Console Layout

Image courtesy of Jiahui Huang

Image courtesy of Jiahui Huang

Based on some of the consoles I’ve seen, console layout is something that doesn’t seem get a lot of thought. However, a properly laid out console not only makes mixing more fun, it can keep us from making big mistakes during a service. 

Legend has it that in the early days of mixing, as analog consoles got larger, engineers noticed that channels farther from the master had more noise in them. So it made sense to put the money channels—the vocals—nearest to the master. As the master was typically on the right, that meant the left-most channels became home of the drums—who would notice noise in the drum channels? 

Somewhere along the line, a somewhat common layout emerged: drums, bass, guitars, keys, vocals. As consoles and input count continued to grow, we started seeing the master section land in the middle of the console instead of on the right. In that case, usually the band fell to the left while vocals and effects fell to the right.

Back then, where channels showed up on the console was completely dependent on what inputs they were plugged into Today, with digital consoles, it’s easy put any channel on any fader. But before we do any patching—digitally or analog—it’s important to spend some time thinking about why channels go where they do. 

Why You Do Is More Important Than What You Do

I’ve seen all sorts of...interesting...channel layouts on consoles. Drums spread all over the place, the lead guitar next to the pastor’s mic, vocal effects in the middle of the keyboards. It’s as if someone just patched inputs into the first open channel or floor pocket without any thought at all.

And while there are all sorts of ways you can lay out your console, the first consideration is to make sure you do it on purpose. Don’t just shove inputs into any old channel. Take some time to think about it and patch it in a way that makes sense. Keep all the drum channels together, and then keep the band together. Having all the vocals next to each other makes it a lot easier to find them. Put the channels you adjust all the time closest to you, so you’re not reaching all the way to the end every time. Think about how you mix, then organize the channels in a way that supports what you do.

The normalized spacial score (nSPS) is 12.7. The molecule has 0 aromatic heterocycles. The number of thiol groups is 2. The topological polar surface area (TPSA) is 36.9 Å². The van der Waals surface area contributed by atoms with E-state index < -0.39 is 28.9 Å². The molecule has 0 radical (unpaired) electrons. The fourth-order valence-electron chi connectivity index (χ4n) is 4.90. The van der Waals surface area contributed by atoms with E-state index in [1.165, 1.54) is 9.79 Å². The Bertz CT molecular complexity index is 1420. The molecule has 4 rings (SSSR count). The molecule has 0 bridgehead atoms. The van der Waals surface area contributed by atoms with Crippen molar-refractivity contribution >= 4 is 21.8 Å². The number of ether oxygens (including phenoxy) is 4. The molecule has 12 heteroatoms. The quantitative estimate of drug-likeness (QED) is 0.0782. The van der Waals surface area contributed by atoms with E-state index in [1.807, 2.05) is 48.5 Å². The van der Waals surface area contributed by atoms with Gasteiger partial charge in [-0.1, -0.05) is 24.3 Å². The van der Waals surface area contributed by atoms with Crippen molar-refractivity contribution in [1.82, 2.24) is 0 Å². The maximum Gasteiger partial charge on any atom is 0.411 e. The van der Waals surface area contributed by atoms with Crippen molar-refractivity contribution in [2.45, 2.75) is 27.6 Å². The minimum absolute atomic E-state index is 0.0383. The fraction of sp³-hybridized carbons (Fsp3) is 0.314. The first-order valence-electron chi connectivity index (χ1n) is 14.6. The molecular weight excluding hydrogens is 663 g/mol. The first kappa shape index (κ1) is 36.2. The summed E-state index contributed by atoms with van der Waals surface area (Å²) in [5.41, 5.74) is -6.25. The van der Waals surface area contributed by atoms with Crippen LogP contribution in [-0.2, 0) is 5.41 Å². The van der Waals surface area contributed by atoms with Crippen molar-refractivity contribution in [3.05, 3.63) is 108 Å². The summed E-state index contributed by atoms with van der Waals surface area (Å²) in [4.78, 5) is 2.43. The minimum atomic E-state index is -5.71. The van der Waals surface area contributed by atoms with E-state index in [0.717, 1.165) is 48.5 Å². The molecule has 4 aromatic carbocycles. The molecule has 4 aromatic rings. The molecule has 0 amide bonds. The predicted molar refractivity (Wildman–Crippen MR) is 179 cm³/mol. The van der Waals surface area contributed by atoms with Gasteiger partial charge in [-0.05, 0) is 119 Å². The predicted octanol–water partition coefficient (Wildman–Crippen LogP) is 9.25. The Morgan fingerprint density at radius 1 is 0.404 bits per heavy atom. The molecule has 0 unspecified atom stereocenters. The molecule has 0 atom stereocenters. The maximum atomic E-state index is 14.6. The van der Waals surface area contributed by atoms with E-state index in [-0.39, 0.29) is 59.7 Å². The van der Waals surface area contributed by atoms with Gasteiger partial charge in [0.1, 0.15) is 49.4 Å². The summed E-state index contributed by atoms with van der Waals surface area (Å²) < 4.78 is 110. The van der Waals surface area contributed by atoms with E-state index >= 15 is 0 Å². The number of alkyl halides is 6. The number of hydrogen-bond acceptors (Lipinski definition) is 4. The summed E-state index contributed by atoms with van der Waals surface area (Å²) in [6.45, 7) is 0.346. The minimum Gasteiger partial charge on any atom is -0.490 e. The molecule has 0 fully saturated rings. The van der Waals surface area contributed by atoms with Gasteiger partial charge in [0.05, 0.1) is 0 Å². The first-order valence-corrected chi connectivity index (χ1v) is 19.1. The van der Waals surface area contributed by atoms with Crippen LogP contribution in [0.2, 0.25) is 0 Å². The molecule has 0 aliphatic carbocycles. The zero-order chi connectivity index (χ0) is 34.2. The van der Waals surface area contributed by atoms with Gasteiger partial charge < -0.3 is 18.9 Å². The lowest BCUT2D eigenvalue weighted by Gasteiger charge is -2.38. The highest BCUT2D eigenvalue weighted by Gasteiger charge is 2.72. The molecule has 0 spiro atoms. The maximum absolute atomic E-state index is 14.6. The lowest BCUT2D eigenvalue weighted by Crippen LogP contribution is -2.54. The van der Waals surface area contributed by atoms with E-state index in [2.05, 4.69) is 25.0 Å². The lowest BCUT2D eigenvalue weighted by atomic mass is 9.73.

For Example…

There is no “right” way to organize a console. But here are some ideas of how to do it. Personally, I like to start with drums (kick, snare, hat, toms, overheads), then bass, guitars, keys, vocals and finally effects. Other channels like speaking mic’s, music playback, video and other utility channels are either to the right or left of effects depending on the console. 

I like my VCAs on the right, which puts my vocals right in the middle in front of me. My preference is to mix more on channel faders than VCAs, but I know others who prefer the opposite.

I also know guys who put the bass right next to the kick because they like to work those two together. I used to keep my bass in my guitars VCA; but lately, I’ve been putting in with the drums. Others dedicate a VCA to just kick and bass. 

Stay Consistent

When I mix on analog consoles, I still follow the same basic layout. The advantage of a consistent layout is that I can mix almost any band on any console and without looking know where the faders are. In contrast, I’ve watched other guys mix and spend half their time searching the board for the guitar fader, only to miss the solo. 

Regardless of how you choose to layout the console, once you come up with a plan, stick with it. Adapt and change as needed, but maintain as much consistency as you can.

Small Digital Consoles are Tricky

The current trend toward smaller mixers (i.e. fewer faders) with higher channel counts makes smart layout absolutely critical. If you only have 16 handles to deal with, you simply must be intentional about what you put where. In that case, I would most likely not use up the first 8 faders on the top layer for the drums. 

In that case, it might be more prudent to put a drums VCA on channel one and treat it as one instrument (which, arguably, you should do anyway). As you fill up your fader bank and channels spill into another layer, it is often a smart idea to duplicate a few channels on every layer. For example, you might want to have the worship leader’s mic on the same fader of every layer so you can get to it quickly regardless of the layer you’re on. 

The fewer faders you have, the more strategic you need to be with grouping channels into VCAs. How you group the channels will be dependent on your band and your workflow. 

I once mixed a 28-input CD release party on 12 faders. I built multiple layers that were very similar, but expanded various sections. For example, layer one had the drums as a single VCA. But layer two gave me all 8 drum channels. Layer three split out all my effects, which were a single VCA on layer one. Things that didn’t get used often were down on layers four and five, but the lead singer’s vocal and guitar were always in the same place on every layer. 

I spent about 30 minutes initially setting up the board, then tweaked my layout during rehearsal based on what I was doing. Of course, this is easier with a digital board than analog, but the principles remain. Think about your layout and adjust it until it makes sense and works for you.